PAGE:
Miller: Yeah, thanks for joining us. I’m curious. First, just in the big picture, what most stands out to you in the conversation you just heard?

Spencer: You know, I find that the redistricting process can be very contentious and controversial, just like we’ve seen. I would also say that what we’re hearing, what we’re seeing is quite common. This is the way the process works in most states. That’s not to endorse that it’s working the right way. It’s not a good defense to say: ‘Well it seems to be so contentious everywhere, so that makes it an okay process.’

The way that things played out in Oregon is actually a quite common procedure and process and outcome that we’ve seen in many states [in] the last 20-30 years.

Miller: The way it works in Oregon now is that lawmakers are in charge of this, and if they don’t come up with a plan that they can pass and that the governor will sign, then it goes two different ways. A panel of judges would have to come up with the congressional map. And the Secretary of State is in charge of the legislative one.

This year, our Secretary of State has said that she would have a citizen’s panel, a people’s panel, give her some input. How does that system overall compare to other states in the country?

Spencer: So, 35 state legislatures are in charge of drawing their congressional districts around the country. There are 11 independent commissions and then there are, at least in the congressional set, there are six states that only have one congressional seat, so they don’t redistrict. Among these 35 state legislatures, there are a few states, six or seven states that have some kind of backup provisions like this. The legislature fails, then the process gets kicked to a panel of judges or to a backup commission that exists. That’s kind of a stopgap halfway between an independent commission.

The way that the process looks in Oregon is not out of the ordinary; to split the maps and have one go to the Secretary of State and a panel of judges is somewhat unique. Providing some backstop before you either end up with no map and then a judge is drawing a map from scratch, because somebody has to draw it, at least you’re providing opportunities for, as Representative Salinas said, people who are accountable to the people and could be elected, at least in terms of the Secretary of State [who] has some accountability. That’s the idea of pushing these things to those individuals.

Miller: Are independent commissions necessarily less partisan? That was the point made by Republican lawmaker, Shelly Boshart Davis, to which Andrea Salinas was pushing back.

Spencer: When independent commissions draw maps, they draw maps that are much fairer for their populations. That’s been empirically shown over the last multiple cycles in the states that have independent commissions. The independent commissions this cycle, I don’t know if there are any more partisan, but they are polarized and they are deadlocked in a way that we haven’t seen in previous cycles. So it’s true that the independent commission in Michigan produced a Democratic and Republican map. I don’t think that that means that that process is broken. Typically, they would come up with a map together. But what they’re saying is that it’s very challenging in these times to find maps that are going to get everybody on board, and they want to have a conversation among the public who can look at two different writings of maps before they come to a consensus. It’s odd this cycle to see so many commissions not having a consensus before they release maps to the public.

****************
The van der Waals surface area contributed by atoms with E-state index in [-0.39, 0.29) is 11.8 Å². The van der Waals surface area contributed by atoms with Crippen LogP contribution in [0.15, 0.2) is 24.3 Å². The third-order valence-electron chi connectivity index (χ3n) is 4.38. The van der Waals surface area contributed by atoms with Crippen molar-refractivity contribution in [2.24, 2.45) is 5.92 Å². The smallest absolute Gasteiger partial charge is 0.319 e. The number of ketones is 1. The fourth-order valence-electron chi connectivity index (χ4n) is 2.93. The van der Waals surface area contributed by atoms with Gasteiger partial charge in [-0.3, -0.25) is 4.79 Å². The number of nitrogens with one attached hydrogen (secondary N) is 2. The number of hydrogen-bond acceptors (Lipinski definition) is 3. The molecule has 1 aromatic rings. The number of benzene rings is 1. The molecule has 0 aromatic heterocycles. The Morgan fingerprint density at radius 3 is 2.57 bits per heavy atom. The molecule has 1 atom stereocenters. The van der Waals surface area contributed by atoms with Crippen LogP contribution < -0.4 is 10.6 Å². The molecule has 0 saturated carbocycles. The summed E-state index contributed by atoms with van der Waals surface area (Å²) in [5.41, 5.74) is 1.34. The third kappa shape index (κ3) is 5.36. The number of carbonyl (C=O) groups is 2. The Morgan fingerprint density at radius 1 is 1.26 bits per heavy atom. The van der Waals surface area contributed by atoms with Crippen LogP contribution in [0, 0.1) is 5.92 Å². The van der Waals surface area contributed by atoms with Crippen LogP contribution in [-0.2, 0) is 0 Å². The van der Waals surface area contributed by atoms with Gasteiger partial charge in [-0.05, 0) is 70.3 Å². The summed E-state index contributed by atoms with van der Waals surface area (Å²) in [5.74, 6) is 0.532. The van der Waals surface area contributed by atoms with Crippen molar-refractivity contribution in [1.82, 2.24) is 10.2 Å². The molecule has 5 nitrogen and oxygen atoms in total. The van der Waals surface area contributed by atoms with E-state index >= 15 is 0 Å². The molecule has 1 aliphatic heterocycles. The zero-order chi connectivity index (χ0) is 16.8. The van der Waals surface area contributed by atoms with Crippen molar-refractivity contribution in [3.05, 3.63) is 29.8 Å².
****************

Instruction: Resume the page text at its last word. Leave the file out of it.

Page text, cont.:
Miller: Redistricting is one of a lot of parts of our country’s political system, where it’s almost as if everybody were a Republican or a Democrat. As opposed to being either members of other parties or being non affiliated voters- two categories that are hugely important that they can have, in some places, a plurality of voters. How are these other voters represented in this process?

Spencer: Short answer is that they’re not. They have proxy representation through members of either the Democratic or Republican party who they more closely align with. I know in Oregon, nearly a third of the voters are unaffiliated. That’s a large number. So, for either the Republicans or Democrats to say that they’re speaking on behalf of those unaffiliated voters, takes some assumptions. But of course, neither of the parties are speaking in the absence of information, there have been statewide elections. The 2018 Governor’s race was very close; Democrats, just eked out 50% of the vote. The 2020 Senate race, of course, was more reflective of maybe the underlying population of 57-40. But there is information that the legislators are using to try to make determinations about how people may vote.

But the bottom line is, if you are unaffiliated and you have different views than are espoused by the Republican or Democratic Party, you are left on the sideline of this process as it currently stands, with the legislature driving the lines.

Miller: I saw some line recently that was in an academic article about redistricting, and the basic thing was that there are as many ways to draw a map (I think this was about Massachusetts, but it probably would stand in for any state) that would pass some kind of legal muster as there are stars in a galaxy. Is there any agreed upon gold standard for assessing the fairness of a map, given that there could be so many ways to draw one?